Self Injury Support is a UK wide charity that has been working around the issue of self-injury for nearly 30 years. In that time we’ve seen some real changes in how many young people are self-injuring and what support they can receive.
We know that many young people starting university don’t have an easy time adjusting to the new demands of student life. We also know that many young people feel isolated and unable to talk about how they feel. Maybe friendships don’t feel real enough yet or maybe you don’t feel comfortable or want to access support services.
We know that Self injury almost always begins in response to painful and difficult situations. Sometimes young people we speak to think ‘their problems aren’t that big compared to other people’ and feel bad for wanting to hurt themselves. Everyone has emotions and we all deal with them in different ways.
It might be that you’ve self-injured before university or it might be a new thing in your life. It isn’t something you have to deal with on your own. For some, starting self-injury can be a confusing and distressing time – not quite understanding why it helps so much and maybe not feeling comfortable talking to people about it, especially if you’re worried about how they’ll react or who they might tell.
We have conversations with young people who are quite scared because they think about self-injury more than they thought they would and are planning or thinking about when they can do it again. Some people have used self-injury as a way of dealing with how they feel for a long time and it may be their way of dealing with things.
At Self Injury Support we understand that people are in different stages of their relationship with self-injury and can we support you with whatever you need. We don’t prescribe one way of working and know that different things work for different people. We’ll support you to find your own answers.
TESS is a text and email service for young women up to 24 affected by self-injury. When you contact TESS we can’t see personal details like mobile phone numbers or email addresses. You can talk about whatever you like, but many young women contact us to talk about their self-injury in some way. If it’s difficult to talk, that’s OK – we won’t rush you. You can say as much or as little as feels comfortable to you. We understand that it might feel weird saying these words, especially if you haven’t said or even typed them to anyone else before.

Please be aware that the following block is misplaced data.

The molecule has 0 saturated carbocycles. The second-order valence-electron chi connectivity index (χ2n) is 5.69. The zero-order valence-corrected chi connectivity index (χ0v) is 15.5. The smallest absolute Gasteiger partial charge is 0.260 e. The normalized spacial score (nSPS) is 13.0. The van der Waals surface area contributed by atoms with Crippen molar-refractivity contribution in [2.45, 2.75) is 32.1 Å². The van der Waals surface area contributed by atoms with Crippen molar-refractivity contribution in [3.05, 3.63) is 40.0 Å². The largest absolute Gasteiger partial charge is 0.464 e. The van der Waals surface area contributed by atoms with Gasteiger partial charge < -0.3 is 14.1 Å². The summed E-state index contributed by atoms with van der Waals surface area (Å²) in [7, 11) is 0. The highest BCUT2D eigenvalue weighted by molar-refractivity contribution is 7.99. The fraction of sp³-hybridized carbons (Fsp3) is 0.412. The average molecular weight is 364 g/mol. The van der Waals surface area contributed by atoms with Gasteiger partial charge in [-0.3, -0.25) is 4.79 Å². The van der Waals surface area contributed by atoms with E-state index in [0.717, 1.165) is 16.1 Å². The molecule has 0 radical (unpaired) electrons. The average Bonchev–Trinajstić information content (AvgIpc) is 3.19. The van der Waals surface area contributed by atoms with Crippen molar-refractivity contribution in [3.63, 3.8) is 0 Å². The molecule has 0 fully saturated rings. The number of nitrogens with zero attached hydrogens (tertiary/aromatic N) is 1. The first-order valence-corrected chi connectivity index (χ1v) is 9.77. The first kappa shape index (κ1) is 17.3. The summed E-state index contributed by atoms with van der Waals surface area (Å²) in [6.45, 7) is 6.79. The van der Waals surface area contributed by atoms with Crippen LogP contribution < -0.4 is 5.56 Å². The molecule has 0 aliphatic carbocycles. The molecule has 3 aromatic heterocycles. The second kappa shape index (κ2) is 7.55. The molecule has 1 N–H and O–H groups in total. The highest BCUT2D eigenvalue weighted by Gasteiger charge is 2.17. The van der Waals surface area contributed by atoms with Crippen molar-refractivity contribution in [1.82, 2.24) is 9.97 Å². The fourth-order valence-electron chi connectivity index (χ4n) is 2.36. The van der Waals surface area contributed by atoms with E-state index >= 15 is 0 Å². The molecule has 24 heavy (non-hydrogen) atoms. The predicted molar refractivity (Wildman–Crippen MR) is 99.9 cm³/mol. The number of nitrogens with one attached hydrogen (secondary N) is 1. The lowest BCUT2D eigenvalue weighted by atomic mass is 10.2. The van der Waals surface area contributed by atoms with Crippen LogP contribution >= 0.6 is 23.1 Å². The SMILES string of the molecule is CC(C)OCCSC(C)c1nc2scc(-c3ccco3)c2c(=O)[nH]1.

The main thing we won’t tell you is that you should stop self-injuring. Only you can decide that and we will support you if that’s what you want to do. We do offer some words of caution however. Self-injury is rarely something that stops overnight and if you do stop, sometimes the urges to go back to it can be really strong.
It can be helpful to understand your reasons for self-injury and what it means for you, but we are there to support you with all of that. You can use TESS as much as you like. We find that people tend to use us in a way that suits them, but if you want to contact us every day for a year – that’s fine. Other people use us sporadically – as and when they need to. It’s up to you.
When you’re at university you may have talked to friends, a tutor, the wellbeing service or a counsellor, but you can use TESS alongside all these other support options. Sometimes it can help to have access to something when other people or services aren’t available.
Alongside the text and email, we have also just started supporting young women via webchat. This can feel very relaxed and we hope that alongside the anonymity, facelessness and voiceslessness it has a more conversational feel to it and it’ll be able to help young women with issues around their self-injury. Please keep an eye on the website for details of when the webchat is running.
Self Injury Support has a range of information on our website that we hope will enable you to understand your self-injury a little bit more. In addition to that we have some online tools which can be used either as a distraction to self-injury, as a way of trying to understand why you want to self-injure or to recognise the times you are most likely to do it.
The self-harm spectrum is great for all of these things. If you’re able to see patterns in when you might self-injure, you might be able to understand why you feel the way you do and be able to make small changes that make things a bit easier. The computer will also make a couple of suggestions – maybe things you haven’t tried before.
These are two resources with a range of different ideas and approaches to try and accept and understand the emotions we feel and why. If we’re able to do this then we hope you can use the Moving On cube to try different strategies to deal with those difficult emotions. You may not like some, but the key is to try and learn from what you do and don’t like.
Finally we have loads of information on our website about understanding your self-injury and moving away from self-injury. Please have a look at all the different information sheets – we hope there will be something there you can use to makes things a bit easier.
If you would like to find support for self-injury you can access Self-injury support using the details below:
Women’s Self Injury Helpline 0808 800 8088 Monday-Friday 7pm -10pm